Archives for category: Texas

The New York Times reports:

Texas Governor Gregg Abbott and the Republican-controlled legislature are eager to pass legislation making it harder to vote, especially for people of color. Most Republican-led states are doing the same thing, even in states that Trump won (like Texas).

Governor Abbott’s despicable attempt to disenfranchise voters is the centerpiece of the proposed law, but it includes other delicacies for the conservative base:

While the second attempt to pass voting measures will be perhaps the most closely watched legislative battle when the session convenes on Thursday, Mr. Abbott also called for the Legislature to take up measures combating perceived “censorship” on social media platforms; banning the teaching of “critical race theory” in public schools; further limiting abortions; putting in place new border security policies; and restricting transgender athletes from competing in school sports.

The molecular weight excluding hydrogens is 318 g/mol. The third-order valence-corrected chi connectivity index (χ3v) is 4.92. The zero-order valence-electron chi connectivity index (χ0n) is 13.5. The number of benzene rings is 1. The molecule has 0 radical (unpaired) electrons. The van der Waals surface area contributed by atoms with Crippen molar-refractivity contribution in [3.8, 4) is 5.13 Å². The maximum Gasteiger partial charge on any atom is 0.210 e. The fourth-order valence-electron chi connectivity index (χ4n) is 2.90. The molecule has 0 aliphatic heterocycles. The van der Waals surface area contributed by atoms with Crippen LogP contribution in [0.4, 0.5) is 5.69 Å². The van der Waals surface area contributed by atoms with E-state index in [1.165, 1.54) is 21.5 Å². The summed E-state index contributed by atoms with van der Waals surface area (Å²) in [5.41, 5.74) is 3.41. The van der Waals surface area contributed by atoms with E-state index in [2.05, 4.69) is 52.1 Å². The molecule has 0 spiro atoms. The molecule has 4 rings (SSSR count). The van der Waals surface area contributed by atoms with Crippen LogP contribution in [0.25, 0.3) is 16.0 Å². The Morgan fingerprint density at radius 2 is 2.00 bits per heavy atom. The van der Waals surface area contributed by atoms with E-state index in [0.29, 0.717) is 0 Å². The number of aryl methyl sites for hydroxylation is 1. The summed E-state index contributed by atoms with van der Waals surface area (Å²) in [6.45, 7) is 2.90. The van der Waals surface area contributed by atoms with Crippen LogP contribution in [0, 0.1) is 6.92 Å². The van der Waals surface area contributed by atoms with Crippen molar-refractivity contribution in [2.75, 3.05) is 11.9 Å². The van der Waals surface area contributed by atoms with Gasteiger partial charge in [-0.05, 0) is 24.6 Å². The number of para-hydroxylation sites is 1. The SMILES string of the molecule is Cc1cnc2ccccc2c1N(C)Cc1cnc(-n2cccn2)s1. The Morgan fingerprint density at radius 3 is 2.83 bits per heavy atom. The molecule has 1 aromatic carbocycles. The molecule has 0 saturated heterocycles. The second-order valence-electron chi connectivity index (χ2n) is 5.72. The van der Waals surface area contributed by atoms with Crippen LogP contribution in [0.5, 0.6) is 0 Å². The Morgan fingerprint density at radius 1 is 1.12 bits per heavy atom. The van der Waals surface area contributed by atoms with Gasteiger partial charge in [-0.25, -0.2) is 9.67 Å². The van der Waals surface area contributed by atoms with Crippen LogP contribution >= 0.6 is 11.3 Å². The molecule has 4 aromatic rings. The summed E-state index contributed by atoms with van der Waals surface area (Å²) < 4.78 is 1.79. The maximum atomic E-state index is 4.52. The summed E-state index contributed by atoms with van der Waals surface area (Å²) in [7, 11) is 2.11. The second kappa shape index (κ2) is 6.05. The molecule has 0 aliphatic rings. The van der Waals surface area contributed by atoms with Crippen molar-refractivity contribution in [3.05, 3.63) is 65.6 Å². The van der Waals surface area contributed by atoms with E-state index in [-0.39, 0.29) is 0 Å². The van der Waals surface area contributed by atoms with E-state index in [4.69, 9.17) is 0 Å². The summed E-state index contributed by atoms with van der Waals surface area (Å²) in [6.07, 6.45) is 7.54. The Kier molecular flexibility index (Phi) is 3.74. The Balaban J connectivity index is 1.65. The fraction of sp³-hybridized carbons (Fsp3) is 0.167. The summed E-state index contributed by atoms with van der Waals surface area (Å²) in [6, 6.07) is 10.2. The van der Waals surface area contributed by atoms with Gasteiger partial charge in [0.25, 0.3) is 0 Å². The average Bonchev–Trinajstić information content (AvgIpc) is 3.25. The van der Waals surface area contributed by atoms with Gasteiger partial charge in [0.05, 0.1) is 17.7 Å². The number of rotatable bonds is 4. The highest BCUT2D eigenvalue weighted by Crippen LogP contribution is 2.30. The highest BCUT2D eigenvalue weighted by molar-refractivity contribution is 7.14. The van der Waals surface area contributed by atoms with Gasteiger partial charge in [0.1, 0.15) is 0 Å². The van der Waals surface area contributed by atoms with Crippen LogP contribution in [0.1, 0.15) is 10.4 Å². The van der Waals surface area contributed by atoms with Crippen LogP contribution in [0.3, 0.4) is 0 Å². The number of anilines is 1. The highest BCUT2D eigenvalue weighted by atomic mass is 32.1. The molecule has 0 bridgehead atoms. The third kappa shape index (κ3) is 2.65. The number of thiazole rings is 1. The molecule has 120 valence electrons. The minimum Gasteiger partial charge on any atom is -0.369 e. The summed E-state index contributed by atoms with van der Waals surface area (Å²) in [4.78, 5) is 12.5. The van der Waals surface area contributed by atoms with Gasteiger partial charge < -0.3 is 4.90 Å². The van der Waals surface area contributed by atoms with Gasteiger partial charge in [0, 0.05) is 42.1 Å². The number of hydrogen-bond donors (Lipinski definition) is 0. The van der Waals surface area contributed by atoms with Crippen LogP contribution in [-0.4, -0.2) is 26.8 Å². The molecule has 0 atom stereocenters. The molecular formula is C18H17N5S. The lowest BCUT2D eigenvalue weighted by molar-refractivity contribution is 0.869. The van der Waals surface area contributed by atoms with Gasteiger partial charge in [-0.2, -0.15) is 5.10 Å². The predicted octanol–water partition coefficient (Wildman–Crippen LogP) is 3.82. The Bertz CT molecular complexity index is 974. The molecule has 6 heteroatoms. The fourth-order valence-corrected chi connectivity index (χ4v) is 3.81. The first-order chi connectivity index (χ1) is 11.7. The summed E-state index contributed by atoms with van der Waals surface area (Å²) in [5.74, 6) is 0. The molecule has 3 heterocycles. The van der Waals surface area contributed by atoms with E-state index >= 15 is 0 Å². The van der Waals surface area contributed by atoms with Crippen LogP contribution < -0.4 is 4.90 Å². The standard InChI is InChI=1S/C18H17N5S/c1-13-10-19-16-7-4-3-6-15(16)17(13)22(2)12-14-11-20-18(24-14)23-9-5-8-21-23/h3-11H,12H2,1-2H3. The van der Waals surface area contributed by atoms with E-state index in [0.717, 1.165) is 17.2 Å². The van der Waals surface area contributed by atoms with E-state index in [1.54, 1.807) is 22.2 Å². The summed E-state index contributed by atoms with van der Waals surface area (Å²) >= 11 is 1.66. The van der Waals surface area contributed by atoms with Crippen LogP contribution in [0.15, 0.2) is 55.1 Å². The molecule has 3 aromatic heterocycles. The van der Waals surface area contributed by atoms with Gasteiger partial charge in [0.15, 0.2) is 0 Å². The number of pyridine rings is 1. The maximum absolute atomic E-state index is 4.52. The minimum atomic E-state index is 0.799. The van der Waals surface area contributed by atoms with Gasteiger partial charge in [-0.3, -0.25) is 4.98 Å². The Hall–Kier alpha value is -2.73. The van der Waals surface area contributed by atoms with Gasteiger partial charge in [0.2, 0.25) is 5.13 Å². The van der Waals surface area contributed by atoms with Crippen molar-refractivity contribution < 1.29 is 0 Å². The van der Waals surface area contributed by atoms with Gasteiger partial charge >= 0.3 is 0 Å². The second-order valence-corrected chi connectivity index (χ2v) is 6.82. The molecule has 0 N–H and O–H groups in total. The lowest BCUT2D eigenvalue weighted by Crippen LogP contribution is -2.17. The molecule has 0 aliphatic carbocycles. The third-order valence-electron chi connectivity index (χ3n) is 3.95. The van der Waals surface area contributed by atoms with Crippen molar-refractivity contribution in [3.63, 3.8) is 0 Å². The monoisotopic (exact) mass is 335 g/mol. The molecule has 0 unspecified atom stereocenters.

During the regular session, Republicans tried to enact restrictions on voting that would reduce voting in communities of color, but the Democratic minority walked out, denying the legislature a quorum. And time ran out. Governor Abbott called a special session to get the voting bill passed. This time, the Democrats again walked out, chartered a plane and flew to Washington, D.C. to plead for national legislation to protect the right to vote.

WASHINGTON — Texas lawmakers traveled down starkly divergent political paths on Tuesday, as Republicans in Austin signaled their intention to push forward with an overhaul of the state’s election system while Democrats who had fled the state a day earlier began lobbying lawmakers in Congress to pass comprehensive federal voting rights legislation.

While Democrats celebrated their immediate victory and a torrent of media attention, they confronted a much bigger long-term challenge: There is little the party can do to stop Republicans from ultimately passing a wide array of voting restrictions, with Gov. Greg Abbott vowing to call “special session after special session after special session” until an election bill is passed.